What Is dababy HIV? Who Gets It? – Health care

What is the issue of HIV? Who Finds It? – Health care

aids symptoms | HIV symptoms | sexually transmitted infection

Front view of a cropped hand wearing surgical gloves and holding mRNA vaccine multidose vial for HIV (We look forward to seeing this coming into being)

HIV is a virus that lives in human blood, secretions, and breast milk. It weakens your immune system, so your body has a hard time fighting off the common germs, germs, fungi, and other invaders. It is mainly spread by contact with unprotected sex and sharing needles.

AIDS – acquired immune deficiency syndrome – is a condition in which your immune system stops working and you become ill because of HIV.

Who Finds It?

The infection spreads from person to person when a certain body fluid is administered, usually during vaginal or anal sex, or when injecting drugs. It can also be transmitted through dirty needles from tattoos and body piercings. It can be transmitted through oral sex, too, though the chances are slim.

Mothers can pass HIV to their baby at birth when the baby is exposed to his or her infected blood, or his or her breast milk. But in some parts of the developing world, it is safer for HIV-positive mothers to breastfeed for a few months than to give birth to contaminated water, especially if they are receiving HIV treatment (see below).

HIV is not as easy to get as other infectious diseases. A virus cannot survive long without a human body; dies as soon as the body fluids dry out. It is no longer transmitted by animals or insects. You will not find it in public places like door handles or toilet seats.

All blood products used in the United States and Western Europe today are tested for HIV. Blood banks remove any donated blood that they are found to have, so it never enters the community. A person who donates HIV-positive blood will be contacted for a medical examination, and they will not be able to donate blood again.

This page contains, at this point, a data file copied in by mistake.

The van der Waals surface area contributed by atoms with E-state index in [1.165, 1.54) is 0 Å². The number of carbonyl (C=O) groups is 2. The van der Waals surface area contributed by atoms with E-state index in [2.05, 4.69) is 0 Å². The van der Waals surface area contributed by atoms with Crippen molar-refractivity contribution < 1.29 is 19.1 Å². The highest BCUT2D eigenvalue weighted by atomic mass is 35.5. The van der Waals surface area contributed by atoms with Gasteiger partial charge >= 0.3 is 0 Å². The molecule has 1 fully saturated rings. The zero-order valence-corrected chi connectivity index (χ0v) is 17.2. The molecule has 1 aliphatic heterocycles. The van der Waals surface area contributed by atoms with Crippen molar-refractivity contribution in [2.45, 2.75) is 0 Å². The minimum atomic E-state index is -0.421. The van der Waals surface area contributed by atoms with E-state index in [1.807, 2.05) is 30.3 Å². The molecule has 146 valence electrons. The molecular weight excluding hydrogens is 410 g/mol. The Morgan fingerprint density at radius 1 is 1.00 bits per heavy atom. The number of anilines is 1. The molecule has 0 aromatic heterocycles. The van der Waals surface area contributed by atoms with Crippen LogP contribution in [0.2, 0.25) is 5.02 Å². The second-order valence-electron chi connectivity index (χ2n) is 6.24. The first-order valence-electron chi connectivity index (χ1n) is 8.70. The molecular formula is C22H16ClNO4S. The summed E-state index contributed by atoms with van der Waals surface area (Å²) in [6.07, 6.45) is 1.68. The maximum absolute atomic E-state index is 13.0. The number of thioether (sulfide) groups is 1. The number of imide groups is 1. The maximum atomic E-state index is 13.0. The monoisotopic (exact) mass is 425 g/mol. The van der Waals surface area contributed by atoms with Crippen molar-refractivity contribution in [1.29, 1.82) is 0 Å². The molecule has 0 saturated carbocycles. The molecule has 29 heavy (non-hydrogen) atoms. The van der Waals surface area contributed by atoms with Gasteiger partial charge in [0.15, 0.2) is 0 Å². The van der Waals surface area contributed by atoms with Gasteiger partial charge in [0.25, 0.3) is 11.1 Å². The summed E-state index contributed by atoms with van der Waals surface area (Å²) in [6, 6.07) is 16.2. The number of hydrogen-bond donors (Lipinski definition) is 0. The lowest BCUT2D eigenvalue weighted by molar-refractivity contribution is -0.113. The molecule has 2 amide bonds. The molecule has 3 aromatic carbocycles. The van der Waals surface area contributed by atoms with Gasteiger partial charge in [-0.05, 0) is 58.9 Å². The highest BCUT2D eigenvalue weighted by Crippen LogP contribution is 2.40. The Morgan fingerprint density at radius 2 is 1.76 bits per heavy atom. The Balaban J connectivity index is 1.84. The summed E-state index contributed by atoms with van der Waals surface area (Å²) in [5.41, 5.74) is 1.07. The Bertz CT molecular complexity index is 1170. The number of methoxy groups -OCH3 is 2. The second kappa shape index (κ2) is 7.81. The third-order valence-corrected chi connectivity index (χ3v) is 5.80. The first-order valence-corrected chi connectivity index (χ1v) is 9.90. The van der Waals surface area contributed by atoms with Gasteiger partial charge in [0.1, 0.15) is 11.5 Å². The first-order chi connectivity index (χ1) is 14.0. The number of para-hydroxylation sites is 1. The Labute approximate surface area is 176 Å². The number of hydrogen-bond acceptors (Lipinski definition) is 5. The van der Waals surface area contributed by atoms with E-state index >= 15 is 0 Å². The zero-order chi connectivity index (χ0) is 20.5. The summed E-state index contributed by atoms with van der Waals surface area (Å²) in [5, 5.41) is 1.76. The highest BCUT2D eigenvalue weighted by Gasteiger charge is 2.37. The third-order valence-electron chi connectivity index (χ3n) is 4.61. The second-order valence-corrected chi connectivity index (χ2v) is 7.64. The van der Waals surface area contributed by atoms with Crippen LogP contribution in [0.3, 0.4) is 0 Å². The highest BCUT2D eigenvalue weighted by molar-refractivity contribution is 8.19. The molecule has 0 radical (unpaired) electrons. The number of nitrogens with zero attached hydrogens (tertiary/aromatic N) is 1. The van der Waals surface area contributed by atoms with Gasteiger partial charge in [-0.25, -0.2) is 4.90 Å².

Where Is It Spread?

HIV is spread all over the world, but Sub-Saharan Africa (the southern part) has the highest prevalence. The World Health Organization and the UNAIDS United Nations estimate that more than one-third of adults are living with HIV in some parts of Africa. There are many cases of HIV in South and Southeast Asia. The number of HIV-positive people in Eastern Europe is growing as a result of injecting drug use.

There are two main types of this virus: HIV-1 and HIV-2. HIV-2 is more commonly found in West Africa, although other parts of the world are also aware of it. HIV testing usually looks at both types.

Living with HIV and AIDS

The first recorded case of AIDS in the United States was in 1981 (looking back, some cases occurred at the beginning of the world). Since then, an estimated 35 million people worldwide have died from the diseases associated with this disease.

Now, a combination of drugs has turned HIV into a long-term infection that you can control, even if HIV has spread to AIDS. At the end of 2017, about 37 million people worldwide were living with HIV, including about two million children. About 22 million of these people were receiving these life-saving treatments. If you work closely with your doctor and stick to your treatment plan, you can live longer and expect a normal life expectancy.

It can take HIV for years to damage your immune system enough to put you at risk for certain diseases, such as a type of skin cancer called Kaposi’s sarcoma. These other “opportunistic infections” are symptoms of AIDS, as people with a healthy immune system rarely get it. HIV treatment, if taken early, can prevent the progression of AIDS.